P Lasjaunias

Centre Hospitalier Universitaire d'Angers, Angers, Pays de la Loire, France

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Publications (332)467.72 Total impact

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    ABSTRACT: Dural arteriovenous shunts (DAVSs) developing in either the ventral, dorsal or lateral epidural spaces (VE, DE and LE-shunts) predictably drain in either cranio/spino-fugal or -petal directions. Associated conditions like venous outflow restrictions (VOR) may be responsible for changes in this drainage pattern. The goal of this study was to compare demographic, angiographic and clinical characteristics of different types of DAVS in Europe, South America, and Asia to find out whether the same clinical profile is present in different ethnicities. Charts and angiographic films of 446 patients with DAVS from three hospitals in Europe, Asia and South America were retrospectively evaluated. Clinical symptoms were separated into benign and aggressive and the presence or absence of cortical venous reflux (CVR) and VOR was noted. LE-shunts were present in elderly men and were always associated with CVR resulting in aggressive symptoms. VE-shunts were present in females and almost always had benign symptoms. There were no differences among the three populations for these shunts. DE-shunts in the Asian population were more aggressive secondary to a higher rate of VOR with associated CVR. VE-shunts rarely lead to CVR even in the presence of VOR, whereas LE-shunts invariably lead to CVR, irrespective of the population investigated. CVR in DE-shunts is not related to the primary disease (i.e. the shunt itself) but to associated factors that led to VOR. Since the occurrence of these varied between different ethnicities, DE-shunts were aggressive in the Asian population and benign in the European and South American populations.
    Interventional Neuroradiology 12/2009; 15(4):395-400. · 0.77 Impact Factor
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    ABSTRACT: One hundred brains (first injected in cerebral arteries and veins with latex neoprene or India ink and studied under optic magnification) illustrate this anatomic chapter concerning the microsurgical anatomy of the cisternal segment, the neurovascular relationships, and the blood supply of the IIIrd to the XIIth cranial nerves.
    Neurochirurgie 04/2009; 55(2):78-86. · 0.32 Impact Factor
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    ABSTRACT: Hereditary haemorrhagic telangiectasia (HHT) affects 1 in 5-8000 individuals. Pregnancy outcomes are rarely reported. The major reason is that most women do not have their HHT diagnosed prior to pregnancy. Using a large well-characterised series, we studied all pregnancies known to have occurred in HHT-affected women, whether or not their diagnosis was known at the time of pregnancy. Our aim was to estimate rates and types of major complications of HHT in pregnancy, to guide management decisions. Cohort study, with prospective, retrospective and familial components. SETTING/POPULATION: Tertiary referral centre population. All 262 pregnancies in the 111 women with HHT and pulmonary arteriovenous malformations (PAVMs) reviewed between 1999 and 2005 were studied. Eighty-two women (74%) did not have a diagnosis of HHT/PAVM at the time of pregnancy. 222 pregnancies in their 86 HHT-affected relatives were also studied. PAVM bleed, stroke and maternal death. Thirteen women experienced life-threatening events during pregnancy: 1.0% (95% CI 0.1-1.9) of pregnancies resulted in a major PAVM bleed; 1.2% (0.3-2.2%) in stroke (not all were HHT related); and 1.0% (0.13-1.9%) in maternal death. All deaths occurred in women previously considered well. In women experiencing a life-threatening event, prior awareness of HHT or PAVM diagnosis was associated with improved survival (P = 0.041, Fisher's exact test). Most HHT pregnancies proceed normally. Rare major complications, and improved survival outcome following prior recognition, means that pregnancy in a woman with HHT should be considered high risk. Recommendations for pregnancy management are provided.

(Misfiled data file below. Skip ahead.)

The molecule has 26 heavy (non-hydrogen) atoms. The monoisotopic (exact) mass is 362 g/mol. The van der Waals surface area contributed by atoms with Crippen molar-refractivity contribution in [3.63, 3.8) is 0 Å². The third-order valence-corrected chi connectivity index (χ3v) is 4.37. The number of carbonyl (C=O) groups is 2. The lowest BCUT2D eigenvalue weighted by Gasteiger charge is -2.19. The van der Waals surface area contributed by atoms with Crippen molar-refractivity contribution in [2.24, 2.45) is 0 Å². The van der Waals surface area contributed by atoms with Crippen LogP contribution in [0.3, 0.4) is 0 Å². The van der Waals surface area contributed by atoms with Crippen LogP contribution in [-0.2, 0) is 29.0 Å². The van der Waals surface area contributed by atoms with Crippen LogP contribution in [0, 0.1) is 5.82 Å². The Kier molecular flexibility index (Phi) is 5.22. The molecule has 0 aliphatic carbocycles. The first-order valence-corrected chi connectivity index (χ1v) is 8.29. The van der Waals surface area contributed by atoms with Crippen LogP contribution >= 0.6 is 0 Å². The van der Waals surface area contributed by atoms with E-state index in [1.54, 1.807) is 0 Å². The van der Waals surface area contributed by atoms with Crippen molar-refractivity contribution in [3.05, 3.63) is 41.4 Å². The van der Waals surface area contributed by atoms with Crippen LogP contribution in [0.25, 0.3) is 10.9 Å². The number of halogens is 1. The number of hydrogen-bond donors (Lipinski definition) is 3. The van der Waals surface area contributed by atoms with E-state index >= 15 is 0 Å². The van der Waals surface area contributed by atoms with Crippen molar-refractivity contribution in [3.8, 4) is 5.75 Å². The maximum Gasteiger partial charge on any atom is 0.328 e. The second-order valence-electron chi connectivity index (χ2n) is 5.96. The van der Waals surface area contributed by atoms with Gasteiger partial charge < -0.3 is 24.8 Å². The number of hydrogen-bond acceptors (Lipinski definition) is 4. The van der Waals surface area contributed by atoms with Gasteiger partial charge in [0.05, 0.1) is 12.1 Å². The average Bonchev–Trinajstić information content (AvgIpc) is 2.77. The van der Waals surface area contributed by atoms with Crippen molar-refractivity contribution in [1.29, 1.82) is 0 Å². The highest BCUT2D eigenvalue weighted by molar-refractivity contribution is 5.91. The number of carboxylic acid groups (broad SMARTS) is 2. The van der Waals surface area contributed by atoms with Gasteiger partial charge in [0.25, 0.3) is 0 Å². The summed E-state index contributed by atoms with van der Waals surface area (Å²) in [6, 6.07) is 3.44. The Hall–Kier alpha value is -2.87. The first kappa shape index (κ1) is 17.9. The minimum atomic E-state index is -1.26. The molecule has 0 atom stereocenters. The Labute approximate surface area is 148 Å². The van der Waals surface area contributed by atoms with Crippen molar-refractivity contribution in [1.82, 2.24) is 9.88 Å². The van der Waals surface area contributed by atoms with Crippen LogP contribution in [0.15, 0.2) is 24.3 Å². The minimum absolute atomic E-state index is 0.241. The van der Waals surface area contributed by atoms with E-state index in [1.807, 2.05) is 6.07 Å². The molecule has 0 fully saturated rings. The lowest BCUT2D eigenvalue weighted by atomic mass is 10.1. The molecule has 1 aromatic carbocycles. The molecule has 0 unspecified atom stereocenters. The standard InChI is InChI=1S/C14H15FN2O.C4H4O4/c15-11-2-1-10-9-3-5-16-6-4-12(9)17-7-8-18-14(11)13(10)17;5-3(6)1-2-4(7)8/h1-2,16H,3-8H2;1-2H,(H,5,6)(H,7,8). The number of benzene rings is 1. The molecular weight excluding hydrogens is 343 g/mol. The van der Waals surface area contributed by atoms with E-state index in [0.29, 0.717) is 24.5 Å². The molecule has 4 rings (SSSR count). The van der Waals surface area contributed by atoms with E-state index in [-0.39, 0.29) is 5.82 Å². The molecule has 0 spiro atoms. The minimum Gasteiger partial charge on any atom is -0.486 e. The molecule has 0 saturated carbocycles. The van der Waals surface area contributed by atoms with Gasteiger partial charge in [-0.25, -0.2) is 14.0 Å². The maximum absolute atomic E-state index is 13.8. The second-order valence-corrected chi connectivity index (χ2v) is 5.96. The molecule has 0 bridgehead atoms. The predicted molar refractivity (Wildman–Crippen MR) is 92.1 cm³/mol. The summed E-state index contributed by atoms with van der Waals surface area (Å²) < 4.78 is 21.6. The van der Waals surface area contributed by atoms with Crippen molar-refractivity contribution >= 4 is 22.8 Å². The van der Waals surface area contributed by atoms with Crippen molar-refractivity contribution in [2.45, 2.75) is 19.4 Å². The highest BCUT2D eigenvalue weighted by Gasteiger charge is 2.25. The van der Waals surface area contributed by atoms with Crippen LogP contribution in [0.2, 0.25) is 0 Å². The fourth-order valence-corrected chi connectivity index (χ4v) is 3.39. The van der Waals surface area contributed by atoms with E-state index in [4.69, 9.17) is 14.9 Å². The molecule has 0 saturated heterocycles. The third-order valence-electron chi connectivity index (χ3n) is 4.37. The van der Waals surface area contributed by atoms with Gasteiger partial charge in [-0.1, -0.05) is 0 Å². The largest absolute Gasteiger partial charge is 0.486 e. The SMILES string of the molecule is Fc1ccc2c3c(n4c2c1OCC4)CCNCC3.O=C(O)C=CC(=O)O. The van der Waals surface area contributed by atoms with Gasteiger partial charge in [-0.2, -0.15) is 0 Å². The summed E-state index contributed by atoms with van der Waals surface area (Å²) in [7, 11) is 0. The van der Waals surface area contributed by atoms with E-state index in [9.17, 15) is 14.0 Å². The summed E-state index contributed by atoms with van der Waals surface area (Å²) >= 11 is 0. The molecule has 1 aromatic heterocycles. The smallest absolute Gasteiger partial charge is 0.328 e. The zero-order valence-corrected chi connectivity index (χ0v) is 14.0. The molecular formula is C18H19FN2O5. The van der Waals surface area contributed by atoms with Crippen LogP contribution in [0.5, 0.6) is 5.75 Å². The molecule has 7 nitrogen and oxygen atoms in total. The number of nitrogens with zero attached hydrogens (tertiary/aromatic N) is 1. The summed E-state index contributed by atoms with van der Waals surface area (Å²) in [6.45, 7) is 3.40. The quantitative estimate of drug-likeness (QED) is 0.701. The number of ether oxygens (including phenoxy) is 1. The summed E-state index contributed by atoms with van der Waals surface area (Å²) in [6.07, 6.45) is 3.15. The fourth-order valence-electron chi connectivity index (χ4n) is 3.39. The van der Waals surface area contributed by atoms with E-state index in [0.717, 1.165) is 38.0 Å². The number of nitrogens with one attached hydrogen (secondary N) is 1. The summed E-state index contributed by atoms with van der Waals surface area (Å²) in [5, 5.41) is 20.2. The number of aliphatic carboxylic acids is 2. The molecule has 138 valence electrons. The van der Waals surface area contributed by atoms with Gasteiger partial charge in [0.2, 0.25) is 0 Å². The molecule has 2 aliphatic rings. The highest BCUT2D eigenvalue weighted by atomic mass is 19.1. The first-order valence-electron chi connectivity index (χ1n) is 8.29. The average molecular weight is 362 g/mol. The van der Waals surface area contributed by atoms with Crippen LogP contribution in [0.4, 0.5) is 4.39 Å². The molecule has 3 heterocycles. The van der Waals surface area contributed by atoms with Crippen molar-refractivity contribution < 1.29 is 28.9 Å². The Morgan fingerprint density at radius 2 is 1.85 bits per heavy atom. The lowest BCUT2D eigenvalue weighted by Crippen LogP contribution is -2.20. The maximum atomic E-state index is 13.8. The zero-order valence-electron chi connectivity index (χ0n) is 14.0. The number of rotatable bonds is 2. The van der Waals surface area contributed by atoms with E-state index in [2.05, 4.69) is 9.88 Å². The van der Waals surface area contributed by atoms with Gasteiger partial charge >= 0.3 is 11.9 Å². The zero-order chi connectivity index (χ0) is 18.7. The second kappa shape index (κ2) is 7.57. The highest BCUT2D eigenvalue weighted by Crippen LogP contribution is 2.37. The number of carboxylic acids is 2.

BJOG An International Journal of Obstetrics & Gynaecology 08/2008; 115(9):1108-15. · 3.76 Impact Factor
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    ABSTRACT: The corpus callosum is an important predilection site for traumatic axonal injury but may be unevenly affected in head trauma. We hypothesized that there were local differences in axonal injury within the corpus callosum as investigated with diffusion tensor imaging (DTI), varying among patients with differing severity of traumatic brain injury (TBI). Ethics committee approval and informed consent were obtained. Ten control subjects (7 men, 3 women; mean age, 37 +/- 9 years) and 39 patients with TBI (27 men, 12 women; 34 +/- 12 years) were investigated, of whom 24 had mild; 9, moderate; and 6, severe TBI. Regions of interest were selected in the callosal genu, body, and splenium to calculate fractional anisotropy (FA), apparent diffusion coefficient (ADC), and the number of fibers passing through. Statistical comparison was made through analysis of variance with the Scheffé post hoc analysis. Compared with controls, patients with mild TBI investigated <3 months posttrauma (n = 12) had reduced FA (P < .01) and increased ADC (P < .05) in the genu, whereas patients with mild TBI investigated > or =3 months posttrauma (n = 12) showed no significant differences. Patients with moderate and severe TBI, all investigated <3 months posttrauma, had reduced FA (P < .001) and increased ADC (P < .01) in the genu compared with controls and reduced FA in the splenium (P < .001) without significant ADC change. Mild TBI is associated with DTI abnormalities in the genu <3 months posttrauma. In more severe TBI, both the genu and splenium are affected. DTI suggests a larger contribution of vasogenic edema in the genu than in the splenium in TBI.